A former Lagos State governor and National Leader of the All Progressives Congress, Bola Tinubu, on Saturday said Nigeria needed to address what he described as “deep and widespread poverty” as part of the measures to tackle insecurity, unemployment and extremism in the country.
Tinubu stated this at the 2021 annual Arewa House lecture titled, ‘Reduction of the Cost of Governance for Inclusive Growth and Youth Development in Northern Nigeria in a post-COVID-19 era’ in Kaduna State.
The event was organised by the Arewa House Centre for Documentation and Research, Ahmadu Bello University, in honour of the late premier of Northern Nigeria and Sardauna of Sokoto, the late Sir Ahmadu Bello.
The former governor, who was also the chairman of the event, attributed the frustration and despair among the youth to chronic poverty and the breakdown of social institutions.
“Problems that are essentially of an economic origin must also have an economic solution. Enhanced security may be the necessary first step, but it cannot be the only step. We cannot resolve this problem by holding on to one-dimensional answers. We must all be dispassionate in our search for solutions.
“These challenges are multi-faceted and so the solutions must be. The issues of insecurity, unemployment and extremism have many things to do with governance. We must tackle our deep and widespread poverty.
“If we limit the government’s role under the erroneous assumption that government spending is intrinsically unproductive, then we tether ourselves to failure,” the News Agency of Nigeria quoted Tinubu as saying.
He also urged the Federal Government to invest in the agro-allied sector, adding that the government must implement a national industrial policy to encourage key industries to employ Nigeria’s growing population.
“Building vital infrastructure such as irrigation and water catchment systems will help agriculture, arrest desertification and provide jobs. Another readily available area primed for investment is the agro-allied industry which, for the northern region is particularly advantageous,” he said.
The APC leader said Nigeria would do well to more critically study how other populous nations such as the United Kingdom, United States, Germany and China charted their course during their formative years.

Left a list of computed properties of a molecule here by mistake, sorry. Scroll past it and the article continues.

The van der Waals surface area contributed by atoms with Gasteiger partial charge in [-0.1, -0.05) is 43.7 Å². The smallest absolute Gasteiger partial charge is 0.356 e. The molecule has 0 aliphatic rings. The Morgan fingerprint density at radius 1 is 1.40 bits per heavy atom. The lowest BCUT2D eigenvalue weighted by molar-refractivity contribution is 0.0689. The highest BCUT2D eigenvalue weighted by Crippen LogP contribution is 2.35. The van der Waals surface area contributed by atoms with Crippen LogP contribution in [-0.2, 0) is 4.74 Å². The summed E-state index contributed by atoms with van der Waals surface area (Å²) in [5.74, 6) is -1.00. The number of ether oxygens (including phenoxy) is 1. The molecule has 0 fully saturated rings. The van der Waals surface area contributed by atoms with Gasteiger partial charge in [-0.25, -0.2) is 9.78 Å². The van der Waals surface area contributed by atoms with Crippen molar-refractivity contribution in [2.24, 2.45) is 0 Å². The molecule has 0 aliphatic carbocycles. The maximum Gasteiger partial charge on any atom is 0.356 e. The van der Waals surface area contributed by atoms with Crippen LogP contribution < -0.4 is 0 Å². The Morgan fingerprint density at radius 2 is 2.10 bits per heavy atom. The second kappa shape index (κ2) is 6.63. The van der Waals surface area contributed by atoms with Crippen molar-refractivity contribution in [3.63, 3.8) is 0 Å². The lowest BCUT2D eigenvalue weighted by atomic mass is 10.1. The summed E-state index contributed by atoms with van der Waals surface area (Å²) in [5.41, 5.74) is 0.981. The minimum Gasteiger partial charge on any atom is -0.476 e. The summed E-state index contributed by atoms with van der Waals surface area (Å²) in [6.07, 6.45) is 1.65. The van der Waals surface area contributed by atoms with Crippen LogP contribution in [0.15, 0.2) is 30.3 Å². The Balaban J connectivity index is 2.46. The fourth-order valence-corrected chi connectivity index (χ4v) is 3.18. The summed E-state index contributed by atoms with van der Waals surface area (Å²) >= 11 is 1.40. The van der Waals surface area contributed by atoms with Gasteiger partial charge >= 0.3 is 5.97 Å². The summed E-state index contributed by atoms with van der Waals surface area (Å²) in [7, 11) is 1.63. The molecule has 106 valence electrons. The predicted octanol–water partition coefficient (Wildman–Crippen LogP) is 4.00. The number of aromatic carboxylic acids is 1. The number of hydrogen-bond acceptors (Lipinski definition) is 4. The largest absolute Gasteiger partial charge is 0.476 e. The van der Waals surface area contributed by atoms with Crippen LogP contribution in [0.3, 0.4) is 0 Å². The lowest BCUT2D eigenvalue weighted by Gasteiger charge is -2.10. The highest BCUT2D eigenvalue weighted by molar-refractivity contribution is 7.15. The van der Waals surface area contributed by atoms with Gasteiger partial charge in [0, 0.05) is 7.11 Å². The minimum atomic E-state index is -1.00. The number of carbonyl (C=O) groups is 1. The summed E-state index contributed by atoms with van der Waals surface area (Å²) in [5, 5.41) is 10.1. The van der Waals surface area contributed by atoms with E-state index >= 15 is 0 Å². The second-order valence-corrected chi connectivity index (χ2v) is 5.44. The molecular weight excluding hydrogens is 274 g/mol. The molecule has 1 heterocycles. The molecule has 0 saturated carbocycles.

“You will see that they did not adhere to small government or the purportedly free market. The government engaged in massive spending on infrastructure and education while also engaging in policies that protected industrial development and key aspects of the agricultural sector.
“Only when they matured and held advantages over other nations did the UK and US begin to champion free markets and small government. We would do well to understand this history and learn what it means for our own pursuit of development,” Tinubu added.
While cautioning against the assumption that government spending was unproductive, he said the development of any populous nation had always been dependent on the ability of the government to allocate sufficient funds to projects and programmes that created and encouraged enduring growth and employment.
The former governor said, “We must reject that mode of thinking that assumes government expenditure is inherently unproductive as well as harmful to the overall economy. It is not the fact that government expenditure is intrinsically wrong any more than one can say all private sector activity is economically positive.
“The government can be wasteful or it can be the key component to growth just as a private sector business can function profitably or spend itself into bankruptcy. The issue is not whether the government is spending money or not. The real issue is the economic utility and quality of the expenditure.”
Tinubu further said “fiscal wisdom” was required to run the Nigerian economy to an equitable distribution of wealth.
He also advised states and local governments to shape their budgets to suit their revenues.
He said, “Fiscal wisdom but not necessarily austerity is required for an economy like ours in a time like this, to ensure equitable wealth redistribution and meaningful use of resources. The years have shown that the private sector is much too weak to spur the growth we need. If the private sector could manage this feat, it would have already done so. Where the private sector is too weak or unable, the government must fill the void.
“This means the government must not be afraid to embark on an activist fiscal policy to create jobs, build infrastructure and develop our industrial sector as well as continue to improve agriculture. This means the government must spend money on those things that bring the requisite economic returns for the nation.”
Tinubu added, “Just as importantly, what I advocate is something that can be applied to both the common and unique developmental challenges of the North and South so that the nation moves in unison without any group or region feeling left out or estranged from national progress. Thus, while states and local governments must shape their budgets to fit their revenues, the Federal Government can and should spend more to create more jobs for the youth in both the North and South which is key to eradicating restiveness and sundry criminality among the youth.
“Take a look at the world. Those nations that recovered most quickly from the 2009 economic crisis and now from Covid-19 are those nations that most engaged in government stimulus spending to revive their flagging economies.”
Tinubu also extolled the virtues of the late Sarduana, describing him as one of the chief architects of the nation destined to be the leader of Africa and a model for the black race.
The former governor had earlier stumbled at the event after missing his steps shorty after he arrived at the event at about noon. He was however helped by his aides.
He left the venue after delivering his speech.